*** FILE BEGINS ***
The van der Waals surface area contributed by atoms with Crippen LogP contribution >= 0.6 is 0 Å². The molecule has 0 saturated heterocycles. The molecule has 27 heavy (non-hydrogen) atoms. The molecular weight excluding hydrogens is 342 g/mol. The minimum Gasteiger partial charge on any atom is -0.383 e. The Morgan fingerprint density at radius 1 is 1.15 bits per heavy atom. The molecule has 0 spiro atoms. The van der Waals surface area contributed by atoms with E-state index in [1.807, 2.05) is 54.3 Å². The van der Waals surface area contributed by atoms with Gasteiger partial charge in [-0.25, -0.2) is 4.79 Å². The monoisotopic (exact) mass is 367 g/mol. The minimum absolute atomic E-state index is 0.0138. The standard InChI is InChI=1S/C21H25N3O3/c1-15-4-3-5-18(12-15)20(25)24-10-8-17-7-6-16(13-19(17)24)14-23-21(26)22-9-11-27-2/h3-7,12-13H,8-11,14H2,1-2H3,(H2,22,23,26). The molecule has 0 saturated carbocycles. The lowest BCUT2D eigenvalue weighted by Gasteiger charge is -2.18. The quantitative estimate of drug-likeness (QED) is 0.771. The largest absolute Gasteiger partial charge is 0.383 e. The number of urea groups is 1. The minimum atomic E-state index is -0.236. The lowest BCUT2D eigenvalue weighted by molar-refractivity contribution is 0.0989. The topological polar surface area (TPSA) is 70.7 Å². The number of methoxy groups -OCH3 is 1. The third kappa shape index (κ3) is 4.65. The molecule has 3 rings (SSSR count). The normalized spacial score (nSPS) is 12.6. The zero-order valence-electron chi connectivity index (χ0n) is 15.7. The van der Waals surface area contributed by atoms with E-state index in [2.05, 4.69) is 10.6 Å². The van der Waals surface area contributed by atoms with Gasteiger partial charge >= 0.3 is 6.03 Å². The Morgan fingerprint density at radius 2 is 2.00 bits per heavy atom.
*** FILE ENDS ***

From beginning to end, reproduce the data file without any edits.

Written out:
The van der Waals surface area contributed by atoms with Crippen LogP contribution >= 0.6 is 0 Å². The molecule has 0 saturated heterocycles. The molecule has 27 heavy (non-hydrogen) atoms. The molecular weight excluding hydrogens is 342 g/mol. The minimum Gasteiger partial charge on any atom is -0.383 e. The Morgan fingerprint density at radius 1 is 1.15 bits per heavy atom. The molecule has 0 spiro atoms. The van der Waals surface area contributed by atoms with E-state index in [1.807, 2.05) is 54.3 Å². The van der Waals surface area contributed by atoms with Gasteiger partial charge in [-0.25, -0.2) is 4.79 Å². The monoisotopic (exact) mass is 367 g/mol. The minimum absolute atomic E-state index is 0.0138. The standard InChI is InChI=1S/C21H25N3O3/c1-15-4-3-5-18(12-15)20(25)24-10-8-17-7-6-16(13-19(17)24)14-23-21(26)22-9-11-27-2/h3-7,12-13H,8-11,14H2,1-2H3,(H2,22,23,26). The molecule has 0 saturated carbocycles. The lowest BCUT2D eigenvalue weighted by Gasteiger charge is -2.18. The quantitative estimate of drug-likeness (QED) is 0.771. The largest absolute Gasteiger partial charge is 0.383 e. The number of urea groups is 1. The minimum atomic E-state index is -0.236. The lowest BCUT2D eigenvalue weighted by molar-refractivity contribution is 0.0989. The topological polar surface area (TPSA) is 70.7 Å². The number of methoxy groups -OCH3 is 1. The third kappa shape index (κ3) is 4.65. The molecule has 3 rings (SSSR count). The normalized spacial score (nSPS) is 12.6. The zero-order valence-electron chi connectivity index (χ0n) is 15.7. The van der Waals surface area contributed by atoms with E-state index in [2.05, 4.69) is 10.6 Å². The van der Waals surface area contributed by atoms with Gasteiger partial charge >= 0.3 is 6.03 Å². The Morgan fingerprint density at radius 2 is 2.00 bits per heavy atom.